The Community Involvement Commission (CIC) will ultimately be comprised of 16 equity champions who will work to ensure that our City departments are creating and implementing equitable engagement strategies that lead to more relevant and impactful public participation. They will also provide feedback on the development of City departments’ community involvement plans. All the appointments are subject to City Council confirmation.
Felix Chang is a design researcher at Artefact. He collaborates with multidisciplinary teams and coaches industry-leading clients on design thinking to create innovative, socially impactful solutions. Before Artefact, Felix worked at IBM’s new design division, where he empowered dozens of product teams and Fortune 500 organizations to gain greater empathy for their users. His research in cognitive psychology at Stanford University examined how virtual reality might help reduce social stigma. His passion for creating positive outcomes for people has led to work with education technology labs at Stanford School of Medicine and Columbia University, invited talks at international conferences including SXSW Interactive, and volunteer and program development work with single mothers and aspiring first-generation college students.
What inspired you to serve on the Community Involvement Commission?
During our final meeting, my college thesis advisor asked me, “What are you doing after school? Are you going to just have a job? Or are you going to do work that helps people?” His challenge has stayed with me. I believe that helping to advance equity and inclusion in Seattle, to unite communities and ensure their voices are heard, is the best possible use of time.
We’ve taken to calling our Community Involvement Commissioners “EQUITY CHAMPIONS!” Do you accept this superhero moniker and what does it mean to you personally?
While I definitely think capes are fun, I’m not a superhero, just a Seattleite who will work very hard to engage residents, officials, and departments from throughout the City. I believe that a city cannot truly thrive if it is inequitable – we must ensure that diverse Seattle communities have a seat at the table. That’s something I’m glad to champion.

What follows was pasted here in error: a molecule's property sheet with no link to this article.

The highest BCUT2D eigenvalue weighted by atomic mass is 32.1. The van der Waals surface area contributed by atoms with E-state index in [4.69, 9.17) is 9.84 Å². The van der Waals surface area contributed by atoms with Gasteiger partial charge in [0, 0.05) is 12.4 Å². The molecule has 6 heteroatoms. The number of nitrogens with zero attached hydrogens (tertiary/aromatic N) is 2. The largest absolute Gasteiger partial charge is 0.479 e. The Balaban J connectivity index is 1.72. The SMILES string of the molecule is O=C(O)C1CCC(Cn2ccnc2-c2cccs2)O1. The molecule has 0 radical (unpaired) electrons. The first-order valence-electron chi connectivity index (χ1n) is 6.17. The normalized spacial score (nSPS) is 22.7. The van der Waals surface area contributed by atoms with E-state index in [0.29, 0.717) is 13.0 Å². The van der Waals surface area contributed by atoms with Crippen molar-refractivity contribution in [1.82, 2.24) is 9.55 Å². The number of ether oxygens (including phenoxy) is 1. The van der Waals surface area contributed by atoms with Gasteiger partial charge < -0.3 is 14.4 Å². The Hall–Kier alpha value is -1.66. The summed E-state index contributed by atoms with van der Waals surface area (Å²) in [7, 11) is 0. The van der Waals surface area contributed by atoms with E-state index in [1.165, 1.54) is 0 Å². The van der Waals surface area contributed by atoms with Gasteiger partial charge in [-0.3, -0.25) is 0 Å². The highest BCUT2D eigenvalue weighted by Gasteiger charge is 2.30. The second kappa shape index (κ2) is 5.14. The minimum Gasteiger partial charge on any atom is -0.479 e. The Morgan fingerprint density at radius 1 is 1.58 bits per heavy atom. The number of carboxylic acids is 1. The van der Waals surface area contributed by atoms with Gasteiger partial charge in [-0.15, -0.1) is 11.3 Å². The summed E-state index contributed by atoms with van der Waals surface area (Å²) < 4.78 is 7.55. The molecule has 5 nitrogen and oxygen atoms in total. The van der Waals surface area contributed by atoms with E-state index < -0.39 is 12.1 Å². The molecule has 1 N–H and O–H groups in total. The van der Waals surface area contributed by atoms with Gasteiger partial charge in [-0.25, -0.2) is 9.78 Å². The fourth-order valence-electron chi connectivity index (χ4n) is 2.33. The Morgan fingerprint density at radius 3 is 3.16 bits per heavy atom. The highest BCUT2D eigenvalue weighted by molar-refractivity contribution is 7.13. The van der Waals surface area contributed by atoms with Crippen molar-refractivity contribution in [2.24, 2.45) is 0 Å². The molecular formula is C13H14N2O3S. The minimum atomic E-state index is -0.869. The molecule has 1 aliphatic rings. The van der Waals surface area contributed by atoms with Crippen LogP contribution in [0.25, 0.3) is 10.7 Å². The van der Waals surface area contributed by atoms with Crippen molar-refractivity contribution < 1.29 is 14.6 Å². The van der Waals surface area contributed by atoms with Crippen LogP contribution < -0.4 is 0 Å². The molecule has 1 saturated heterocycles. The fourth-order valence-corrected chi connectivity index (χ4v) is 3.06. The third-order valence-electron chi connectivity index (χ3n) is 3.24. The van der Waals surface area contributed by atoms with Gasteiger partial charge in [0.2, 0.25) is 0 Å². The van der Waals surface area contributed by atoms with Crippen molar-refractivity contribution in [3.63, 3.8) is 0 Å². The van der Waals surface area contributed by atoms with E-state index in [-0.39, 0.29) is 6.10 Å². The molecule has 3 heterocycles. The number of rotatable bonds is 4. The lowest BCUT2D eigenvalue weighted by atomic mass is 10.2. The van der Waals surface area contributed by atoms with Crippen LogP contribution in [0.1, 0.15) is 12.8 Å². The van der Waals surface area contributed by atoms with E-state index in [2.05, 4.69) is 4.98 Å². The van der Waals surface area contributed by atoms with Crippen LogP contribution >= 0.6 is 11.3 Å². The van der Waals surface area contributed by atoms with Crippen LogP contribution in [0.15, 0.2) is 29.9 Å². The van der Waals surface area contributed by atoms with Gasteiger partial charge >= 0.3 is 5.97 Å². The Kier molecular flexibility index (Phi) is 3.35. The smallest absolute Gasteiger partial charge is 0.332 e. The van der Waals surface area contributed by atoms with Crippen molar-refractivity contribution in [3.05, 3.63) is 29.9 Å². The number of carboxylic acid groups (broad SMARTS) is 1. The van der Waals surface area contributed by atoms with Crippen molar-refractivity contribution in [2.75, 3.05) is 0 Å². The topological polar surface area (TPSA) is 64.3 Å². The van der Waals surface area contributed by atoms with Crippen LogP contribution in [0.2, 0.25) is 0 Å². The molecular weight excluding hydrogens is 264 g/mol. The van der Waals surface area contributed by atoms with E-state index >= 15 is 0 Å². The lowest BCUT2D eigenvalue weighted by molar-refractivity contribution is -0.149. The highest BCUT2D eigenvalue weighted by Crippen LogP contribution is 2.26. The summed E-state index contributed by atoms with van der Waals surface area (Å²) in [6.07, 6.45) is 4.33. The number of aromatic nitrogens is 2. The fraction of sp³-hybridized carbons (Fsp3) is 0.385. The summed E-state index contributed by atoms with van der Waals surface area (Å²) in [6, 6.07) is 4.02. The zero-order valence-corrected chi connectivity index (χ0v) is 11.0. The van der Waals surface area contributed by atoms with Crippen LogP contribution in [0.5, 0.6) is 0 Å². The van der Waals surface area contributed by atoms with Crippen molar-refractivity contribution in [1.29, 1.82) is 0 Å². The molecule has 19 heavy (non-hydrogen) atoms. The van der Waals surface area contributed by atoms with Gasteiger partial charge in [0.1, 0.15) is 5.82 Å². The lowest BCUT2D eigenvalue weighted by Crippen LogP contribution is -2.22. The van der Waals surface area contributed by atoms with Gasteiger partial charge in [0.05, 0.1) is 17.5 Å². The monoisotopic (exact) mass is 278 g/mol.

What is your unique real-life superpower?
As a researcher who talks to people every day to learn what their lives are like, I think my real-life super power is energizing and helping people gain empathy for others. Also, eating lots of ice cream, very quickly.
What do you hope the Community Involvement Commission will bring to the City?
I hope that City officials and departments will have greater empathy and better account for the challenges, needs, and desires of Seattleites not only when evaluating policies and programs, but when creating them. I also hope that Seattle can serve as a model for impactful resident engagement and collaborate with other cities to advance equity and inclusion practices.
Which local organization or person do you consider to be a true superhero and why?
Year Up does great work to promote equity in the workforce. Its programs not only equip young adults from low-income backgrounds with valuable skills and knowledge, they facilitate relationships with mentors and connect students to meaningful professional opportunities.
Learn more about the Community Involvement Commission at seattle.gov/neighborhoods/community-involvement-commission.